Two common examples are ai tao auan (ไอ้ต้าวอ้วน) and ai tao khwam rak (ไอ้ต้าวความรัก), which translates to “fatty” and “love” in a gentle, loving way.

Although you can use it with anything that you find cute, like chubby animals, the best person to use this with is no one other than your bae who deserves that extra affection.

Used in a sentence:

cute cat

A: *Sees a cute cat* Ai taooo

Pro-tip: We Thais like to drag the last consonant of a word out.

8. “Tip” or “noun + tip” – In your dreams

The word “tip” itself means “divine”, but to Thai netizens, tip is used to mean “an imaginary of something” or “to imagine something up”. An example would be fan tip (แฟนทิพย์) which translates to “imaginary boyfriend/girlfriend”; it could be referring to a person you like and want as your boyfriend, but it could be an imagined boyfriend who doesn’t exist as well.

girl daydream money
Rich tip – saying you’re rich even when it’s only in your imagination.

Another example would be tiew tip (เที่ยวทิพย์), which means “imaginary trip”, saying you’re on vacation even though you really aren’t.

Used in a sentence:

A: Hi, I just want to tell you that Jungkook is my new boyfriend.
B: Jungkook from BTS?
A: Yes.
B: Lol. I think you mean boyfriend tip.

9. Gaeng or don gaeng (แกง, โดนแกง) – You got played

BKK Shop Sells Random Dishes
Image credit: วันนี้กินไรดีวะ via Facebook

Recently, gaeng became widely used among Thai teens and young adults to mean “got played”. 

It originates from the term tom toon (ต้มตุ๋น), which also means tricking or fooling. The two words literally translate to “boil” (tom, ต้ม) and “stew” (toon, ตุ๋น), hence why the word is replaced with gaengmeaning “curry” in English; seeing that curry is made that way – boiled and stewed. 

In short, gaeng is just the hip version of tom toon.

Grammatical tip: Gaeng is used as a verb whereas “don gaeng” is its passive form.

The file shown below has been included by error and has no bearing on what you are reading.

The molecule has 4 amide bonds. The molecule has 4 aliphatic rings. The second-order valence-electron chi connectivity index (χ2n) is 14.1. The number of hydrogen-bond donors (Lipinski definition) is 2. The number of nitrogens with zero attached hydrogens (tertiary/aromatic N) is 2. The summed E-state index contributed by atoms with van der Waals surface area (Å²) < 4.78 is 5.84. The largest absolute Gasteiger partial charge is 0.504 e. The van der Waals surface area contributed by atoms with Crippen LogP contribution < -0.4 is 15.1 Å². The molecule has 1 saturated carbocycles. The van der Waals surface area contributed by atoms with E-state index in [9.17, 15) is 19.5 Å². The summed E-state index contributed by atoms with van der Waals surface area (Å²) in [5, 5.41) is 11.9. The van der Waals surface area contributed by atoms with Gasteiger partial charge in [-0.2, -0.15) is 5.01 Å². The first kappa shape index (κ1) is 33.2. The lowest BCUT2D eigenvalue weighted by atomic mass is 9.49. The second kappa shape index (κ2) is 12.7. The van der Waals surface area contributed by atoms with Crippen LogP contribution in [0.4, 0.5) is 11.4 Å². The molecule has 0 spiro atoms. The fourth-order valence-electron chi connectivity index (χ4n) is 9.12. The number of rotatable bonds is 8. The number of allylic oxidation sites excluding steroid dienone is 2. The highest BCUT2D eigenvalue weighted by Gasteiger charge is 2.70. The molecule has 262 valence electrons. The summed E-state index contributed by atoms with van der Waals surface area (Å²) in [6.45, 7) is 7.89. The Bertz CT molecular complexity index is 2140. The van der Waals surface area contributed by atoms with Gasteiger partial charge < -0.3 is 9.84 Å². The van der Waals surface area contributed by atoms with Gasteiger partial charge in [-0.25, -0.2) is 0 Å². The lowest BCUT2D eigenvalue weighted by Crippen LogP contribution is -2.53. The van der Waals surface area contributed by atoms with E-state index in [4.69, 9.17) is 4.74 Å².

Used in a sentence:

A: *Rushes into the office at 9AM*
B: Hey, what are you doing here so early?
A: What? I thought the meeting was at 9AM. C told me that.
A: Lol. You just don geang, man.

10. Pang or sud pang (ปัง, สุดปัง) – explosively good

Sud pang” is a more recent version of “pang”, which is a Thai onomatopoeia of explosive fireworks. 

In social contexts, however, it is used to describe anything as “excellent”, “majestic”, “stunning”, or “the bomb”. Sud pang has become popular ever since it was featured in a song by a famous Thai female rapper called MILLI released just last year in August.

instagram post3
An IG post of a dance video teaser.
Image credit: @beamhoneyb


Comment 1: “Very pang sister”.

Comment 2: “God, so pang, looking forward to the video”.

Used in a sentence:

A: Have you seen the latest dance video by Lisa, BLACKPINK?
B: Yeah! It was so pang!

11. Poh, Poh Taek (โป๊ะ, โป๊ะแตก) – cat’s out of the bag

A poh is a type of fishing trap. But most Thais will actually use it to mean that the cat’s out of the bag, or to get your secret revealed. 

Image credit: ปลาทูซาเตี๊ยะ via Facebook

The surprisingly logical reason behind why we use poh to mean that our secret is out is because when your fishing trap breaks, i.e. poh taek (literally meaning the poh breaks), all your fish spills out into the water uncontrollably – much like your juicy secrets into your circle of wild, gossip-loving friends.

Over time, we’ve shortened it to just poh. So now when your friends have revealed their hand, say poh to them. 

It’s also just incredibly fun to say. 

Used in a sentence:

A: Oh no, my boyfriend heard me talking to you guys yesterday.
B: So he finally knows that you’re not as prim and proper as you make yourself out to be?
A: Yeah.
B: Poh.

12. Natasha (นาตาชา) – nosy, snoop

Image credit:

Fans of the Marvel Cinematic Universe should pick this up even without knowledge of Thai language.

When we call someone Natasha, either it’s their actual name or we’re calling them a nosy snoop.

The origin for this is quite simple: the popular character Black Widow from the MCU is also known as Natasha Romanoff. So now anyone deemed a spy is called Natasha in honour of the famous character.

Used in a sentence:

Be careful of anything you say in this chat, there’s a Natasha amongst us.

Level up with these Thai slang terms

While there are several other expressions and Thai slang for you to learn about, it is safe to say that you’re no longer at the tip of the iceberg but deep down in the water getting closer to Kwarm Pen Thai or what it’s like to be Thai. Let us know how 

For more on Thai culture, check out this list of things Thais do that are quintessentially Thai or Thai tricks to success in romance. If you need slang that’ll help you with wooing a local, this list of Thai dating slang might help.

Cover image adapted from: ปลาทูซาเตี๊ยะ via Facebook, Sista Cafe

Article originally published by Nune Praewalin in 16 April 2021. Last updated by buranond in 11 March 2024.